top of page
  • Writer's pictureEmily Piette

Reflection: Talking about feelings in our relationships

For the past two weeks, my partner and I drove out to the East Coast (and back), for a two week vacation. The drive out was broken up over 4 days- with many stops and rests to explore. The drive back.... we did it in 2 days.

Despite the amount of driving, we were spending every minute of each day together.

That is not of the norm for many... and it is not for us. We tend to have weekends together to do errands and visits with family/friends, but to be together alone, doesn't happen often.

Typically, we have a good understanding and awareness of our stress and moods, to know when we need space for each other. We couldn't do that with this trip.

So, we had to rely heavily on communication.

I am still learning and growing into feeling comfortable to talk about feelings in my relationship. You could say I am more... anxious-avoidant.

This was harder task for me, I feel, than him.

Being cooped up together for so long, hitting construction zones, Toronto/Ottawa/Montreal traffic jams, and the stress of driving Quebec roads, we inevitably became irritable, tired, and annoyed. There were times he would get snappy with me- the annoyed tone, the short answers (many times the answer is just a shrug). I went into anxiety and fear. Why did I go into this stress?

I grew up as a "mood-reader", and I am working through my fears and anxieties of upsetting him (or anyone else I love). In my head and body, upsetting someone= I am a bad person. Someone is unhappy with me= I don't deserve someone to treat me well, with respect and kindness. Tones, words, changes of body and facial expressions, sighs... I can sense and read it all. It is a blessing and a curse.

So, what would I do with this stress?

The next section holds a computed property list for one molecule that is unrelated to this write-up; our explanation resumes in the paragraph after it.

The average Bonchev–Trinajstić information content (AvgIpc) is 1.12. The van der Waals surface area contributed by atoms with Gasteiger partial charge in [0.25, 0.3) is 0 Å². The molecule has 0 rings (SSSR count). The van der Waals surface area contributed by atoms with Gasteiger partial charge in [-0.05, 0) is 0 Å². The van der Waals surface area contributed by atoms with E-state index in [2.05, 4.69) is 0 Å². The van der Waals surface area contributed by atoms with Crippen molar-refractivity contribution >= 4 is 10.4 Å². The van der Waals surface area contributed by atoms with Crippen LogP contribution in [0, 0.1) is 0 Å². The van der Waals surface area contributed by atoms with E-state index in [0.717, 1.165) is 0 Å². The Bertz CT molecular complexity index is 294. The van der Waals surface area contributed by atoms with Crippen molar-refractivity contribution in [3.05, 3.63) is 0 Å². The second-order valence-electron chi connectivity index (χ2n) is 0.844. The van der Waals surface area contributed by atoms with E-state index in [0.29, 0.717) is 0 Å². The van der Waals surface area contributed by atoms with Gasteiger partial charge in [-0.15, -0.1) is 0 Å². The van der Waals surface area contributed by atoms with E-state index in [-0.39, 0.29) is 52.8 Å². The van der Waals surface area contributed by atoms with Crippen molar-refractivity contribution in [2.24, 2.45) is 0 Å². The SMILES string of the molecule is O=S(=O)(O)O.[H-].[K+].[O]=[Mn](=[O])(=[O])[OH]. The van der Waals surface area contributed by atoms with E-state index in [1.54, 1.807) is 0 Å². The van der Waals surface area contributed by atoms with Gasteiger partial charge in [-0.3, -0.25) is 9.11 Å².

I would focus on my breathing. Focusing on regulating my own feelings. I can honestly say, he has no idea that this is my internal world and workings. In a span of 90-seconds, I was able to come to a balanced state, to calm and talk myself through my own feelings and triggers.

I would regulate and say to myself "Speak up if you are bothered". So I would. I would tell him (sometimes with edge in my voice) that I didn't like it. He would take a moment to think, and then apologize. We would open up to each other, talk it out for a few minutes, and explore what we needed to feel better.

This is a normal, healthy interaction in relationships. Communication and safety to talk about our vulnerabilities in our relationships, can help us heal our inner wounds.

Professionally, I know this is a healthy interaction. Personally, I am still growing in confidence and self-regulation to have these conversations.

32 views0 comments

Recent Posts

See All

Types of Emotionally Immature Parents

A topic that comes to my office often is clients who struggle with emotionally immature parents, and dysfunctional family systems. It is heartbreaking to hear these stories of neglect, anxiety and

Dysfunctional Family Roles

In every dysfunctional family system, each family member plays a role. Their role can change in the family depending on the context and roles each take. The roles are as follow: Role 1, The Scapeg


bottom of page